The invention of the cotton gin in 1793, gave slavery a new life in the United States. Between 1800 -  1860, slave-produced cotton expanded from South Carolina & Georgia to newly colonized lands west of the Mississippi. This shift of the slave economy from the upper South (Virginia & Maryland) to the lower South was accompanied by a comparable shift of the enslaved African population to the lower South & West.
Hauling Cotton US South. Harper's New Monthly Magazine (1853-54)

After the abolition of the slave trade in 1808, the principal source of the expansion of slavery into the lower South was the domestic slave trade from the upper South.  By 1850, 1.8 million of the 2.5 million enslaved Africans employed in agriculture in the United States were working on cotton plantations.
Picking Cotton. Ballou's Pictorial (Boston, Jan. 23, 1858)

The vast majority of enslaved Africans employed in plantation agriculture were field hands. Some coastal owners used slaves as fishermen.  Even on plantations, however, they worked in many other capacities. Some were domestics & worked as butlers, waiters, maids, seamstresses, & launderers. Others were assigned as carriage drivers, hostlers, & stable boys. Artisans—carpenters, stonemasons, blacksmiths, millers, coopers, spinners, & weavers—were also employed as part of plantation labor forces.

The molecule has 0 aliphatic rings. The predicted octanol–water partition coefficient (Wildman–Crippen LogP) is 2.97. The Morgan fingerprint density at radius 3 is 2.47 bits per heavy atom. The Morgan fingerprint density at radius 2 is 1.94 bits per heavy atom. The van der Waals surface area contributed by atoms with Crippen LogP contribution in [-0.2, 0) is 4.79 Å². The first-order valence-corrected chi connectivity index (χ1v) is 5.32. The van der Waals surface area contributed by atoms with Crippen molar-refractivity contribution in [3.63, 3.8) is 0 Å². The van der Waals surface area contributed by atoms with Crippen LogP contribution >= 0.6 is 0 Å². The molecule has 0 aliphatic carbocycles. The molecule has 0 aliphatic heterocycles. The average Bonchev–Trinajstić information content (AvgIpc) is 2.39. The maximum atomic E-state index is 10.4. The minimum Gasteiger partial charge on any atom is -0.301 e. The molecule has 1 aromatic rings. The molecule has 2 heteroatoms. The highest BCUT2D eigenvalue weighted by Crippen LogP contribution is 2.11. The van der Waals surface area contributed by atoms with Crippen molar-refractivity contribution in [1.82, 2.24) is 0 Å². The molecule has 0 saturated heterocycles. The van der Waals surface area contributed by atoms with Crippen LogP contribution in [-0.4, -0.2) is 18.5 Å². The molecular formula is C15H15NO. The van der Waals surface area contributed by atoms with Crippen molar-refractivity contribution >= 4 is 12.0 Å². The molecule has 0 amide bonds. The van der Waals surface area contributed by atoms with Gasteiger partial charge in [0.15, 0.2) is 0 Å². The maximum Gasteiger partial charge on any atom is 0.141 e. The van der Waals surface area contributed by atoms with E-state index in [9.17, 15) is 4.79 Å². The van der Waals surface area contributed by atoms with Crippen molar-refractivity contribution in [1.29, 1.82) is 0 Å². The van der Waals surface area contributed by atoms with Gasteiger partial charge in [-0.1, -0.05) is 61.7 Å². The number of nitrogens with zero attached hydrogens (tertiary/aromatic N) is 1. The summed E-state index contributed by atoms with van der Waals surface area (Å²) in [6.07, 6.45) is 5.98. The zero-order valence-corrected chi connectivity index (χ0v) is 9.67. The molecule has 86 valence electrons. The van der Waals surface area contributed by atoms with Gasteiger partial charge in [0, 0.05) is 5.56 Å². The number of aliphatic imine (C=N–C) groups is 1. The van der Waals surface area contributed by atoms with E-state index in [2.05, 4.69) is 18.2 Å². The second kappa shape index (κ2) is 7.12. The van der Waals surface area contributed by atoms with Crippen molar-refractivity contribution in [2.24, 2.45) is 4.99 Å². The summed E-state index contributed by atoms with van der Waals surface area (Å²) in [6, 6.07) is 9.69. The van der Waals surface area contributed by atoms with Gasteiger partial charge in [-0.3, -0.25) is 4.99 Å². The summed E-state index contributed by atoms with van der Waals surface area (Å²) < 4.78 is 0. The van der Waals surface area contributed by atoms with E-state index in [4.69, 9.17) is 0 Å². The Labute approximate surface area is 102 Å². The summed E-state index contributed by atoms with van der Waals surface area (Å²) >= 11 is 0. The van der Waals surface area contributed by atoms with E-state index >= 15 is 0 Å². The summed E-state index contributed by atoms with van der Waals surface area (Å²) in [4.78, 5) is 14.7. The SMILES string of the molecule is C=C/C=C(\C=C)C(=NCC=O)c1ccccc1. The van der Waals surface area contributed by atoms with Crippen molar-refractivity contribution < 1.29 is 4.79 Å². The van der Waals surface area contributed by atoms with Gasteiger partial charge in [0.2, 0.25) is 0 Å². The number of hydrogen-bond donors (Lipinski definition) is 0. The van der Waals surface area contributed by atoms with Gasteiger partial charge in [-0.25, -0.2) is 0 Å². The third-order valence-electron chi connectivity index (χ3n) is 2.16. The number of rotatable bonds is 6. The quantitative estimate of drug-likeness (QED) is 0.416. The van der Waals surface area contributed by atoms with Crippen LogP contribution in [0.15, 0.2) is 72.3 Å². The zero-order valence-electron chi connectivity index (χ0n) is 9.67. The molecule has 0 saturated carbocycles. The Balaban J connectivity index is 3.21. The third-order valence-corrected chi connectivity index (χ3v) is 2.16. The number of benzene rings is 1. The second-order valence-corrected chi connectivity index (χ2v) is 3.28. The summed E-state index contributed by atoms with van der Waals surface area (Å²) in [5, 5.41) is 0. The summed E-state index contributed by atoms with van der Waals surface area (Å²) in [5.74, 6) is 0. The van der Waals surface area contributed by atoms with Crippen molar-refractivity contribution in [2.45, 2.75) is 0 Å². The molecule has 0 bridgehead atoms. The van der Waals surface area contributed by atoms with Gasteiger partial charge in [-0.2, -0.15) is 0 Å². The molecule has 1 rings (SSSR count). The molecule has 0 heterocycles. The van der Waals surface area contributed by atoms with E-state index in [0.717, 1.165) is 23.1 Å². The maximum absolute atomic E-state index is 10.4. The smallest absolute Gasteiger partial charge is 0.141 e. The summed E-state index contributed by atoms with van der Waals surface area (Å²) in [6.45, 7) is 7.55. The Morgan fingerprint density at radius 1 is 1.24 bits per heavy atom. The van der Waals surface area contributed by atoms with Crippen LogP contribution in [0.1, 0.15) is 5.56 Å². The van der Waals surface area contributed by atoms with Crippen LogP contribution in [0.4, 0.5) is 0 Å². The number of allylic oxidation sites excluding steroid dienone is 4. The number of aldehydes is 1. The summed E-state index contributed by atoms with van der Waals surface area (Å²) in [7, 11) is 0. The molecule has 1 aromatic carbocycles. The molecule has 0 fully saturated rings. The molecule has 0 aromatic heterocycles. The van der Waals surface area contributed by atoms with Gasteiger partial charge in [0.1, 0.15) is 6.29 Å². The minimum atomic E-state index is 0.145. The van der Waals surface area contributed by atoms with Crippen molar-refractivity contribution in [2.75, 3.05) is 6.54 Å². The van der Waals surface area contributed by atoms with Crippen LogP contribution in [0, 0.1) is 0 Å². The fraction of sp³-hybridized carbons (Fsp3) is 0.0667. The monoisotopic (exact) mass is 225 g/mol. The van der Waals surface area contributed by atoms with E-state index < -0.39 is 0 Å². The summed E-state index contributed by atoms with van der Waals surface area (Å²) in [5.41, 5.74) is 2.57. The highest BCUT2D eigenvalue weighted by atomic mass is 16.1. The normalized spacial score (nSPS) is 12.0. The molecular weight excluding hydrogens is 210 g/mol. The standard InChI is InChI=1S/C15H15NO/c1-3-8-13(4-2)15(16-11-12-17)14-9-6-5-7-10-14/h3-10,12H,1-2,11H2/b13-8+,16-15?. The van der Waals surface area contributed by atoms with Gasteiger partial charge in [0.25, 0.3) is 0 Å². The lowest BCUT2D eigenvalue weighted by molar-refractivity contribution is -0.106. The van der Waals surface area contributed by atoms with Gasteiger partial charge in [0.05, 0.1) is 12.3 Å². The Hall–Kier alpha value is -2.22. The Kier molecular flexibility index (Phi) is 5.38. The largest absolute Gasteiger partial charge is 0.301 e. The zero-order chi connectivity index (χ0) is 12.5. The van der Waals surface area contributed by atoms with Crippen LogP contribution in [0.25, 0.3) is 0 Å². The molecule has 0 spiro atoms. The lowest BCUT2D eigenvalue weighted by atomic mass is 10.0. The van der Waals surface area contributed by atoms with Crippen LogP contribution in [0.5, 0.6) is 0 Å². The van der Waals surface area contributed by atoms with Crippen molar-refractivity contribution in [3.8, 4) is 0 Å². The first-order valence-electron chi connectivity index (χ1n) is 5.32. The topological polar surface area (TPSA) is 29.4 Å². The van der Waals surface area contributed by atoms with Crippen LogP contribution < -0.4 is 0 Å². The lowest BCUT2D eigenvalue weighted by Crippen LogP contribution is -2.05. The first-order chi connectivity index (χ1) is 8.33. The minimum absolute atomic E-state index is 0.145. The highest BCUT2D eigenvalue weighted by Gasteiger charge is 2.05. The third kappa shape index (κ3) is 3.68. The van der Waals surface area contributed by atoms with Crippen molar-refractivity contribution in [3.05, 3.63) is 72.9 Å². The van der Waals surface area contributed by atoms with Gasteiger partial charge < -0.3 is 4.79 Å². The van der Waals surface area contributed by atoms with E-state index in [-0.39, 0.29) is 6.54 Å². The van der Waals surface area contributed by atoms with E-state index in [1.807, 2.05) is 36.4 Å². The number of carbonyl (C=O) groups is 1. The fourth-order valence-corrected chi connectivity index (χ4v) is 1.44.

Slave Auction. The Illustrated London News; February 16, 1861

Enslaved Africans also worked in urban areas. Upward of 10% of the enslaved African population in the United States lived in cities. Charleston, Richmond, Savannah, Mobile, New York, Philadelphia, & New Orleans all had sizable slave populations. In the southern cities, they totaled approximately a third of the population.
Edwin Forbes (1839-1895) Stacking Wheat in Culpepper, Virginia 1863

The range of slave occupations in cities was vast. Domestic servants dominated, but there were carpenters, fishermen, coopers, draymen, sailors, masons, bricklayers, blacksmiths, bakers, tailors, peddlers, painters, & porters. Although most worked directly for their owners, others were hired out to work as skilled laborers on plantations, on public works projects, & in industrial enterprises. A small percentage hired themselves out & paid their owners a percentage of their earnings.